Join us on the Linux Gaming community on Lemmy, the federated open source alternative to Reddit.

Vote For GOG To Make Galaxy Open Source

By - | Views: 29,689
A forum goer of GOG and occasional GamingOnLinux commenter of the name shmerl has been campaigning for this to happen, starting a wishlist item and a forum thread on GOG for users to vote and comment on the matter.

For those of you who do not yet know, GOG's Galaxy is akin to Valve's Steam, with a few differences.

YouTube Thumbnail
YouTube videos require cookies, you must accept their cookies to view. View cookie preferences.
Accept Cookies & Show   Direct Link

Nevertheless, why should we give a flying fudge about whether or not Galaxy should be open source? Fenixp, a forum goer of GOG, tells us why:

Fenixp

    A) The part of the community who's capable at programming can make:
    - Their own, personal branches of the application to suit their own needs.
    - Collaborate on public branches, implementing functionality that GOG would never have thought of, with the possibility of GOG incorporating the best ones into the core application - that's free work for GOG and more options for every customer. Good example would be cloud saves, video streaming etc. - I'm willing to bet that if GOG doesn't implement them in the first place, this functionality will get into a usable state within weeks of community contribution. And best of all, GOG does not have to actually accept these features and incorporate them into the main release.
    B) Developers! If GOG provides both API AND source code for the application, devs can actually make their own additions of features they would expect of the client - again, with no cost for GOG, but with the benefit of GOG saying whether or not that particular feature is acceptable.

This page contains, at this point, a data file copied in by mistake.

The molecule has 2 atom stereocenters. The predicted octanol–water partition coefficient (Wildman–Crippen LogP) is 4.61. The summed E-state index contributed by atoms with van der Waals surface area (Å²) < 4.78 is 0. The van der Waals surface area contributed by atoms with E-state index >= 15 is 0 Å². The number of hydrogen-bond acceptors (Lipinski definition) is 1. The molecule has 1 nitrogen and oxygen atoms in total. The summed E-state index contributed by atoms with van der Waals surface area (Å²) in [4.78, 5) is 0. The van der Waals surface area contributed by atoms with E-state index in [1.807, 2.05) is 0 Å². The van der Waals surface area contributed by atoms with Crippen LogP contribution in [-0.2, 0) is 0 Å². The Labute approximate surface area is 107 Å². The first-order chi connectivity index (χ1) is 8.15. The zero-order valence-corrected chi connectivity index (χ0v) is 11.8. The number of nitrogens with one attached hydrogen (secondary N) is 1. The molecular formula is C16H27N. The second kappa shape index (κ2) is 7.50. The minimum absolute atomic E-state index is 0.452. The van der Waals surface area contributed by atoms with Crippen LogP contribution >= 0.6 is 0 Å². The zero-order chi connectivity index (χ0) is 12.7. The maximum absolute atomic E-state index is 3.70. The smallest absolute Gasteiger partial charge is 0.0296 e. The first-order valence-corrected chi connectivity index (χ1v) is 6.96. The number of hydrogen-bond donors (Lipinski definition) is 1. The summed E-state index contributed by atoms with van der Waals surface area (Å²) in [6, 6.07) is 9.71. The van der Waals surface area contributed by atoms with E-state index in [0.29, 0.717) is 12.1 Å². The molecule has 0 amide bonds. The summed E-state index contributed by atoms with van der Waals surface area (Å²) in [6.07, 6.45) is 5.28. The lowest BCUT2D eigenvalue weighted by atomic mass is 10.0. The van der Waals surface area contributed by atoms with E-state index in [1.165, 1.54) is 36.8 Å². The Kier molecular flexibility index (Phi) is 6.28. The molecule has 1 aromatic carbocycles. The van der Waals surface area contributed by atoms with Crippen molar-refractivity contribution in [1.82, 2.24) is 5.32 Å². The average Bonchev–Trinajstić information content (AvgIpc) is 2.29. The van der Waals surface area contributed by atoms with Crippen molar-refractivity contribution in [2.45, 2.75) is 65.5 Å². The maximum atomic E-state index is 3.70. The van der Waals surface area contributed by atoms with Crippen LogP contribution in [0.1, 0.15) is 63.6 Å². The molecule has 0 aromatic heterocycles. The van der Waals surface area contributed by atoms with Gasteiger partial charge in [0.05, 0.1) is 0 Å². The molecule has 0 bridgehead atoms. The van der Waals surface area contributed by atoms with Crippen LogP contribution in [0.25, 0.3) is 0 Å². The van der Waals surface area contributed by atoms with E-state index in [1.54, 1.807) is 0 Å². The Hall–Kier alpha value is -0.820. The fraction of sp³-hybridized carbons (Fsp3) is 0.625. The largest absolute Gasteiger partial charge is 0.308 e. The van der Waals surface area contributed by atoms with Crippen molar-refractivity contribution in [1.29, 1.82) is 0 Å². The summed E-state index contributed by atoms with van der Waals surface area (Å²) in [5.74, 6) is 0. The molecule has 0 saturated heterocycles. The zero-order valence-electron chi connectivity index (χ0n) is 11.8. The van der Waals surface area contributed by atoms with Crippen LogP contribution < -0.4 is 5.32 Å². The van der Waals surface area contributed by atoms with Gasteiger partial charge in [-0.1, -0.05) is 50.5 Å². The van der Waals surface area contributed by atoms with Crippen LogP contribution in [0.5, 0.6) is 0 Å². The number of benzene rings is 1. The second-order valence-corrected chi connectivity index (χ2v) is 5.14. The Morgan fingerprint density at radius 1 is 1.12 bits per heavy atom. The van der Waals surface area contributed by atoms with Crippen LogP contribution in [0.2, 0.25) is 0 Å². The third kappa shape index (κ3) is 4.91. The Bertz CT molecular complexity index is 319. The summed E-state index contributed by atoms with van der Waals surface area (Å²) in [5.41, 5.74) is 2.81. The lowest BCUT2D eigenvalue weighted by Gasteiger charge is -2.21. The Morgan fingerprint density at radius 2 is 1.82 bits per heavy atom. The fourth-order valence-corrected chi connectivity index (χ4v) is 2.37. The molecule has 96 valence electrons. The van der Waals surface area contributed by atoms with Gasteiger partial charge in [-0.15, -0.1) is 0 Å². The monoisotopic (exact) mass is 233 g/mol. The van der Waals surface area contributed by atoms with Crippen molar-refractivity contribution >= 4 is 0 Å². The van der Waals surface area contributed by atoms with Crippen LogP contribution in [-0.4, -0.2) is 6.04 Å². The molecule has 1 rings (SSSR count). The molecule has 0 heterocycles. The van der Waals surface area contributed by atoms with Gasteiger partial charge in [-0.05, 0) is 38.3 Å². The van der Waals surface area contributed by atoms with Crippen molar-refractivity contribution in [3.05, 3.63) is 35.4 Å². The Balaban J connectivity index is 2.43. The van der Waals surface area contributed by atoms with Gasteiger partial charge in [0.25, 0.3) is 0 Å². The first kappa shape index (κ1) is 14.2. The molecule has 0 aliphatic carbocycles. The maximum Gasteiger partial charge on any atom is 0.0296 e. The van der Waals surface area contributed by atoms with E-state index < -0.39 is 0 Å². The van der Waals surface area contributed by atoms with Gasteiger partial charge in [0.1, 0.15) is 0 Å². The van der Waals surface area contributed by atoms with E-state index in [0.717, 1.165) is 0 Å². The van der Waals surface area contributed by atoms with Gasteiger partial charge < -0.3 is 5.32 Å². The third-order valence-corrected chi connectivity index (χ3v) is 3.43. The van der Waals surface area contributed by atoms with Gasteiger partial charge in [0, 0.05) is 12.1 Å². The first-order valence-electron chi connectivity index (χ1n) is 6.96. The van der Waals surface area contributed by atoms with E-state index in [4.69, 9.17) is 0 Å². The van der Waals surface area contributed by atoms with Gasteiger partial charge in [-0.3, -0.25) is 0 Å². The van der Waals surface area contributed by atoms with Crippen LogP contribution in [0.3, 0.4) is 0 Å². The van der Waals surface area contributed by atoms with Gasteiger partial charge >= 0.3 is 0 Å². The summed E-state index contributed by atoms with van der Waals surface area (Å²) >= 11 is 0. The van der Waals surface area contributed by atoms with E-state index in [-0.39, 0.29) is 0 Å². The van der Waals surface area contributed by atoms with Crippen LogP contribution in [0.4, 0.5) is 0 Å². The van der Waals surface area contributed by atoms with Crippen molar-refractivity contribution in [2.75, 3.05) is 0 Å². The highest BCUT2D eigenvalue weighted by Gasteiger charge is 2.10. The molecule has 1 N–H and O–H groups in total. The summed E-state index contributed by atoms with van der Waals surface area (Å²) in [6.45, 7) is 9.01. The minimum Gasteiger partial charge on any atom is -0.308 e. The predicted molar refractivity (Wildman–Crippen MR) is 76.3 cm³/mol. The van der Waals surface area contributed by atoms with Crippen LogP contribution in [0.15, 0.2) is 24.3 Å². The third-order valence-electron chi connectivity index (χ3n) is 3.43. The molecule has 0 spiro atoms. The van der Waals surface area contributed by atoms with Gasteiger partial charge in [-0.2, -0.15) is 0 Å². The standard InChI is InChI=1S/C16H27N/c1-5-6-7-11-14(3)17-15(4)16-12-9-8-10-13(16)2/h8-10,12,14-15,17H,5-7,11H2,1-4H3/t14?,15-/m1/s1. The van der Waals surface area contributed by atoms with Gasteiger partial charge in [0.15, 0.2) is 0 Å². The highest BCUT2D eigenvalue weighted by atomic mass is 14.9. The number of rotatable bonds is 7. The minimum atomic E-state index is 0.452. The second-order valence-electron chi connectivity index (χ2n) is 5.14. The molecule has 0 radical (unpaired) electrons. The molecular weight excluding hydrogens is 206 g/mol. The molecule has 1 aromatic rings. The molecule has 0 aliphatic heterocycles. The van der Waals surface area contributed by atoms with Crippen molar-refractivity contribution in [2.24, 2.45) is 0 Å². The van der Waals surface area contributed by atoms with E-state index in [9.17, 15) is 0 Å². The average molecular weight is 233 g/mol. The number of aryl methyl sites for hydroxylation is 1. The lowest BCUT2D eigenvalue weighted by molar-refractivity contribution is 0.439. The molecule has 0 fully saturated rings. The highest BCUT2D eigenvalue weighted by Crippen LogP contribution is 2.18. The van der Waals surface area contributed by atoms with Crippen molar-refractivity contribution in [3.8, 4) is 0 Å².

C) The heightened security associated with open source software.
    D) Free debugging/bug fixing. If there's a bug GOG can't quite murderize - a common occurrence in GOG's software - at one point or another, a community member will come out and do it for them. For free.
    E) Talent hunting. Whenever GOG or CD-Project needs to expand their teams, suddenly they'll have a bunch of proven developers to choose from.
    F) On Linux, the open source client can be packaged in system repositories.
    G) Popularity. If GOG wants to expand to Linux world and releases an open source client, they suddenly get a lot of converts from Steam and a shitton of sales.


Fenixp could not think of any downsides to open sourcing Galaxy, and I cannot come up with any issues with this either. Can you, and even if you can, do they carry enough weight to completely negate the presented advantages?

shmerl has also asked that I link to the following items regarding the documentation of the protocol and API of Galaxy to enable community alternatives:

Wishlist item

Forum thread Article taken from GamingOnLinux.com.
0 Likes
We do often include affiliate links to earn us some pennies. We are currently affiliated with GOG and Humble Store. See more here.
The comments on this article are closed.
39 comments
Page: «4/4
  Go to:

FutureSuture 17 Jul, 2014
Quoting: tuubi
Quoting: FutureSutureI wish the aforementioned wishlist items would get as many votes as this editorial is getting views...